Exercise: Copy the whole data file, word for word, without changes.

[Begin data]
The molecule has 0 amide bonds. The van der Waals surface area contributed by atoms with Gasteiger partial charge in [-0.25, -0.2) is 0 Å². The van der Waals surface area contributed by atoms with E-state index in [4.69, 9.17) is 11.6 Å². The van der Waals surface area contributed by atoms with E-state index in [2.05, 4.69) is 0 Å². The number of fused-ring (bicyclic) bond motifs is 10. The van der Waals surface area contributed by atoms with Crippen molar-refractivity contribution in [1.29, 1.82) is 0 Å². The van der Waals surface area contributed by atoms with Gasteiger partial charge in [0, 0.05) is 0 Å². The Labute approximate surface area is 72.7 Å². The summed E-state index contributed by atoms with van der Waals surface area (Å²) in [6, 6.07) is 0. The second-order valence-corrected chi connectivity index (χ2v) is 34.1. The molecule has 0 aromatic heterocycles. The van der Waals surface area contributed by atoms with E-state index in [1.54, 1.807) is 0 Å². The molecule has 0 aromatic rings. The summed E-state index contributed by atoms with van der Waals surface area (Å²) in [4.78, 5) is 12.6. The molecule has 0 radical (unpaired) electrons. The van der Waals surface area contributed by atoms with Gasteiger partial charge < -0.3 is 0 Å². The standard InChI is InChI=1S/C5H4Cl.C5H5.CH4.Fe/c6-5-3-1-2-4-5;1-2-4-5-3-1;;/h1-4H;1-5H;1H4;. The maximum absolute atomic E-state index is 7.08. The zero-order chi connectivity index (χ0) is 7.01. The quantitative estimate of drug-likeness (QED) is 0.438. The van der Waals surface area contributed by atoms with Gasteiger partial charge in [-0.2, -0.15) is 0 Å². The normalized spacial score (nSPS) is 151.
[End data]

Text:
The molecule has 0 amide bonds. The van der Waals surface area contributed by atoms with Gasteiger partial charge in [-0.25, -0.2) is 0 Å². The van der Waals surface area contributed by atoms with E-state index in [4.69, 9.17) is 11.6 Å². The van der Waals surface area contributed by atoms with E-state index in [2.05, 4.69) is 0 Å². The number of fused-ring (bicyclic) bond motifs is 10. The van der Waals surface area contributed by atoms with Crippen molar-refractivity contribution in [1.29, 1.82) is 0 Å². The van der Waals surface area contributed by atoms with Gasteiger partial charge in [0, 0.05) is 0 Å². The Labute approximate surface area is 72.7 Å². The summed E-state index contributed by atoms with van der Waals surface area (Å²) in [6, 6.07) is 0. The second-order valence-corrected chi connectivity index (χ2v) is 34.1. The molecule has 0 aromatic heterocycles. The van der Waals surface area contributed by atoms with E-state index in [1.54, 1.807) is 0 Å². The molecule has 0 aromatic rings. The summed E-state index contributed by atoms with van der Waals surface area (Å²) in [4.78, 5) is 12.6. The molecule has 0 radical (unpaired) electrons. The van der Waals surface area contributed by atoms with Gasteiger partial charge < -0.3 is 0 Å². The standard InChI is InChI=1S/C5H4Cl.C5H5.CH4.Fe/c6-5-3-1-2-4-5;1-2-4-5-3-1;;/h1-4H;1-5H;1H4;. The maximum absolute atomic E-state index is 7.08. The zero-order chi connectivity index (χ0) is 7.01. The quantitative estimate of drug-likeness (QED) is 0.438. The van der Waals surface area contributed by atoms with Gasteiger partial charge in [-0.2, -0.15) is 0 Å². The normalized spacial score (nSPS) is 151.